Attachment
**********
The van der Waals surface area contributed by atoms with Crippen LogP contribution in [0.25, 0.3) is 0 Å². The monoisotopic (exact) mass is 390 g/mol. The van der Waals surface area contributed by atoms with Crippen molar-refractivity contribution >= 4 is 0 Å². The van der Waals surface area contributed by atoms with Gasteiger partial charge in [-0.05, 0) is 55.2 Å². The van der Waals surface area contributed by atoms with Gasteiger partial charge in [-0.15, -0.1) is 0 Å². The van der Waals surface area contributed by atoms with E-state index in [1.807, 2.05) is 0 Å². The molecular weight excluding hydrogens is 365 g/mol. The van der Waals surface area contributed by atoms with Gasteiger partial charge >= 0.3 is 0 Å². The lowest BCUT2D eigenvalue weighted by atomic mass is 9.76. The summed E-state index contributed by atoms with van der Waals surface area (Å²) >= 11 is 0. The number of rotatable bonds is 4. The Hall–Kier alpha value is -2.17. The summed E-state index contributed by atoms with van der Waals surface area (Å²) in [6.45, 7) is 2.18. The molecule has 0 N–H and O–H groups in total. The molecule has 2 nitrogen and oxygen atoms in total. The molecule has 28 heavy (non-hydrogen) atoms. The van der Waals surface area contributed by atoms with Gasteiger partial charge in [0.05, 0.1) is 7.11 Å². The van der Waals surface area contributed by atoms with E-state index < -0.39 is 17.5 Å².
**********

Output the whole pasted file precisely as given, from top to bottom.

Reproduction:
The van der Waals surface area contributed by atoms with Crippen LogP contribution in [0.25, 0.3) is 0 Å². The monoisotopic (exact) mass is 390 g/mol. The van der Waals surface area contributed by atoms with Crippen molar-refractivity contribution >= 4 is 0 Å². The van der Waals surface area contributed by atoms with Gasteiger partial charge in [-0.05, 0) is 55.2 Å². The van der Waals surface area contributed by atoms with Gasteiger partial charge in [-0.15, -0.1) is 0 Å². The van der Waals surface area contributed by atoms with E-state index in [1.807, 2.05) is 0 Å². The molecular weight excluding hydrogens is 365 g/mol. The van der Waals surface area contributed by atoms with Gasteiger partial charge >= 0.3 is 0 Å². The lowest BCUT2D eigenvalue weighted by atomic mass is 9.76. The summed E-state index contributed by atoms with van der Waals surface area (Å²) >= 11 is 0. The number of rotatable bonds is 4. The Hall–Kier alpha value is -2.17. The summed E-state index contributed by atoms with van der Waals surface area (Å²) in [6.45, 7) is 2.18. The molecule has 0 N–H and O–H groups in total. The molecule has 2 nitrogen and oxygen atoms in total. The molecule has 28 heavy (non-hydrogen) atoms. The van der Waals surface area contributed by atoms with Gasteiger partial charge in [0.05, 0.1) is 7.11 Å². The van der Waals surface area contributed by atoms with E-state index < -0.39 is 17.5 Å².